Pre-classical Greek polytheism, in practice and in poetry, promotes the idea that religion itself is inconsistent. Piety to one deity comes into conflict with piety to another, symbolizing a chaotic and challenging human condition. The late fifth and fourth centuries BCE, however, saw the advent of written prose speeches and dialogues and, at the same time, a movement toward a more transcendent and unified view of religion. Are these two trends related?
Through an intertextual, close rhetorical study of Plato’s Phaedrus and Isocrates’ Busiris, I argue that they are. The advent of circulated prose documents exposed inconsistencies native to polytheism to scrutiny from rival philosophers in the context of a litigious Athenian culture that had already executed Socrates on charges of impiety. This prompted an allegorical debate between Plato and Isocrates about the value of written communication that had its crux in contention over the definition of piety. Both of these influential writers’ attempts to find an intellectual high ground in the debate contribute to a trend toward a more transcendent and unified religion in ancient Athens. A few centuries later, the Graeco-Roman world would adopt the thorough transcendence and unity of monotheism.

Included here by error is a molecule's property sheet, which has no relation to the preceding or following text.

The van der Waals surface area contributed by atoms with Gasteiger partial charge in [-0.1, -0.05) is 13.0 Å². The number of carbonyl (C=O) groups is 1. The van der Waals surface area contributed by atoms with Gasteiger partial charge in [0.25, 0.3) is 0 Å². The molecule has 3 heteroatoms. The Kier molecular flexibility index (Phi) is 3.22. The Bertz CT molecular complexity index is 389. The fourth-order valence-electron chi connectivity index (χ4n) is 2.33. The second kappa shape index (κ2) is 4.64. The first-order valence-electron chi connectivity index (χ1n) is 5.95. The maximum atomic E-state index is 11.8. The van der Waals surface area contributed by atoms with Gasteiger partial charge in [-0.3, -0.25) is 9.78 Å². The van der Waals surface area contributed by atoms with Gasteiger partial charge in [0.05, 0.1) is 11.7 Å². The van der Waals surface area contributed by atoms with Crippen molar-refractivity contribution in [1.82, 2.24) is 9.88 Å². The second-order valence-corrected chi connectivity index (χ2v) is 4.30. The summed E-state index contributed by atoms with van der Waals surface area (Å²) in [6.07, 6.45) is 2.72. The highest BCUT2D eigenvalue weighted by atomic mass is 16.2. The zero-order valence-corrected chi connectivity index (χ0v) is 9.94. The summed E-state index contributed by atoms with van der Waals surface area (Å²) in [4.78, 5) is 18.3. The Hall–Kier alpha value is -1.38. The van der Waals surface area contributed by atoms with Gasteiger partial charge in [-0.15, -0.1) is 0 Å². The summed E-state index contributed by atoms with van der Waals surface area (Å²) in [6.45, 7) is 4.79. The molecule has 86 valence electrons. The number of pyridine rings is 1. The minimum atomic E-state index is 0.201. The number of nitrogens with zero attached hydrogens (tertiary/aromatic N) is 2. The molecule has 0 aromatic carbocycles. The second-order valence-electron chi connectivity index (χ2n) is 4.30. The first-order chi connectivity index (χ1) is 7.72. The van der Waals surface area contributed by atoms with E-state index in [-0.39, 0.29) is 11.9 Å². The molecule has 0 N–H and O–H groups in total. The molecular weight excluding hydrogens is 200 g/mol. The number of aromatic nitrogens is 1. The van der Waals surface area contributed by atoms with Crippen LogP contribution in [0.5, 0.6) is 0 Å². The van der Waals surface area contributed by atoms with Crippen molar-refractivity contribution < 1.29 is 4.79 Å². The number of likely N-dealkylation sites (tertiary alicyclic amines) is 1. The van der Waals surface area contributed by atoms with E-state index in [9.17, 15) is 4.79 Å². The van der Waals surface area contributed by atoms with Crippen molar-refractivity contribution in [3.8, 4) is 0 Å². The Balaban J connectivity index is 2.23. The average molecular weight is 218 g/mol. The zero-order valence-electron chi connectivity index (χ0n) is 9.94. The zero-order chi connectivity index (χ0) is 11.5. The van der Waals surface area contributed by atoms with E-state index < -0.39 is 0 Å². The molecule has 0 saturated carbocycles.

While one would not want to draw too strong an analogy with our own context, this study serves as a reminder that new forms of dissemination can expose religious discourse to cultural forces that demand response. The response can change religion significantly, creating new religious paradigms and undermining older traditions.